An App Assisting Traders in Copying Congressional Stock Portfolios Draws $55 Million in Investments

Trading and Mimicking Congressional Investments: A Controversial Trend

Despite wide public support against the practice, members of Congress are actively investing in the stock market. Recent reports show that people have invested at least $55 million in two years by mimicking the portfolios of these legislators. For example, Nancy Pelosi’s reported trades increased in value by 45% in 2023, while Dan Crenshaw’s saw a 41% increase.

An app called Autopilot, launched in January 2023, allows its users to trade like members of Congress and leading investors. The app pulls trading data filed by legislators and allows users to copy their trades. Since the passage of the STOCK Act in 2012, members of Congress are required to report their investments within 45 days or face financial penalties.

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Autopilot also allows users to mimic investments made by prominent hedge fund managers like Michael Burry. Chris Josephs, a cofounder of the platform, reported that the app has surpassed $100 million in total investments, with more than $55 million copied from congressionally filed trades.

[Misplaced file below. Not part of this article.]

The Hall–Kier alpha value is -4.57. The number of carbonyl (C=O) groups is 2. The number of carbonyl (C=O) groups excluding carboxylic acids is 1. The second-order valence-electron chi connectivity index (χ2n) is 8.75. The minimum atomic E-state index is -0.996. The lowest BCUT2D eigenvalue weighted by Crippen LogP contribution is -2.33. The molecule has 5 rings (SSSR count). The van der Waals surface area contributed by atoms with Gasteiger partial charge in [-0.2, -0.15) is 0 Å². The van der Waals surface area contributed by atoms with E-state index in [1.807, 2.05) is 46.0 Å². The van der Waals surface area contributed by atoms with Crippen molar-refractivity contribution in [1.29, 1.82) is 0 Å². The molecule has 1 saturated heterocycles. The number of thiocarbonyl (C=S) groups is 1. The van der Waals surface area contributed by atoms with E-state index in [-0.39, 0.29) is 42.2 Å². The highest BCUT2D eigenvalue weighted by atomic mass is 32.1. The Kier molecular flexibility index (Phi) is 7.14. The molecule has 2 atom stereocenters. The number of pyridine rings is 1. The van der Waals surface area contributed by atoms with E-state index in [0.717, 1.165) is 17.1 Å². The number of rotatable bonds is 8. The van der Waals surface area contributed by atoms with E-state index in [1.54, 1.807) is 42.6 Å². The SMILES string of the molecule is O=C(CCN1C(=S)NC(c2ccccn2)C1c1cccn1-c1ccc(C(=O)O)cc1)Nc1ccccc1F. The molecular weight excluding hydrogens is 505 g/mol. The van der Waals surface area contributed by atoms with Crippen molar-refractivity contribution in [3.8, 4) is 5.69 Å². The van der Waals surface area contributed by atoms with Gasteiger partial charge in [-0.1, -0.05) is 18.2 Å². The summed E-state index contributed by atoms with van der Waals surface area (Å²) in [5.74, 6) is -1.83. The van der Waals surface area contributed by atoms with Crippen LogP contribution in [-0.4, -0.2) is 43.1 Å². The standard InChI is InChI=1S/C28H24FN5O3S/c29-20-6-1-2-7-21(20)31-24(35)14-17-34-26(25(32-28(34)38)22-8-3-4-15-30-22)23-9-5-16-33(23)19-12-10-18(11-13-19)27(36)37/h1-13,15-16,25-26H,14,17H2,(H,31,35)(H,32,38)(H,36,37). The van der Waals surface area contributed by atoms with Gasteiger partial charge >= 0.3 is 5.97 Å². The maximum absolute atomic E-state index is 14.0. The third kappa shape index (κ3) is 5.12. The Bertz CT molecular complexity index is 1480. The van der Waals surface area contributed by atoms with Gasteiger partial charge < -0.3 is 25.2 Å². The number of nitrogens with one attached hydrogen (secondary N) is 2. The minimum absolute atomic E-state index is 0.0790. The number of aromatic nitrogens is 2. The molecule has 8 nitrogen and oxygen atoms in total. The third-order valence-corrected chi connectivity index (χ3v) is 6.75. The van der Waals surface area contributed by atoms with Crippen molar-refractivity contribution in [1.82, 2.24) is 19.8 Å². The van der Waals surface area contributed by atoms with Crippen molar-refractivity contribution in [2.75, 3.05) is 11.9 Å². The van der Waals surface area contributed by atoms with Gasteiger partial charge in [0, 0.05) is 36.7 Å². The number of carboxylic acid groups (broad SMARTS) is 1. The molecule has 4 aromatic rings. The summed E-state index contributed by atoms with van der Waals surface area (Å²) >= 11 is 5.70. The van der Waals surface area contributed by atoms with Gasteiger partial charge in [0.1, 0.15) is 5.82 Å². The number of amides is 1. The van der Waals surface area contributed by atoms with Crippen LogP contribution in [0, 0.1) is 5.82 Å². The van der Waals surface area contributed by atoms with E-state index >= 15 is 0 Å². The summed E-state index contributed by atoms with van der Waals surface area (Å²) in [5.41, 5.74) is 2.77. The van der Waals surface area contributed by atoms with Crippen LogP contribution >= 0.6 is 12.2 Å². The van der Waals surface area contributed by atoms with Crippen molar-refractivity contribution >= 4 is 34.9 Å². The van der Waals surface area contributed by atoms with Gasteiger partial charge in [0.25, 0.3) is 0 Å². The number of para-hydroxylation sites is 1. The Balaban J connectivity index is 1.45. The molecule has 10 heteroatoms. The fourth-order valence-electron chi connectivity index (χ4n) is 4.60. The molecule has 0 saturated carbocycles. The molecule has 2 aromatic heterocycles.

While the app doesn’t allow users to mimic every member of Congress, it provides four legislators to copy, including Pelosi and Crenshaw. The portfolios of these two lawmakers are the most popular to mirror. Statistics show that Pelosi’s reported trades increased by 45% in value in 2023, while Crenshaw’s increased by 41%.

The increasing popularity of apps like Autopilot has reignited the debate over congressional stock trading. Despite efforts by some legislators to ban the practice, the issue remains unresolved. The app’s cofounders hope it will encourage Congress to take action and ban themselves from trading.

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As the controversy continues, Autopilot remains a contentious but successful tool for users looking to mimic the investments of legislators and prominent investors. The app’s milestone of $100 million in total investments highlights the growing interest in this unique approach to trading and investment.

The fight against congressional stock trading is ongoing, with advocates like Autopilot’s cofounders pushing for change. While the debate rages on, one thing is clear: the intersection of politics and investment will continue to be a hot topic for years to come.

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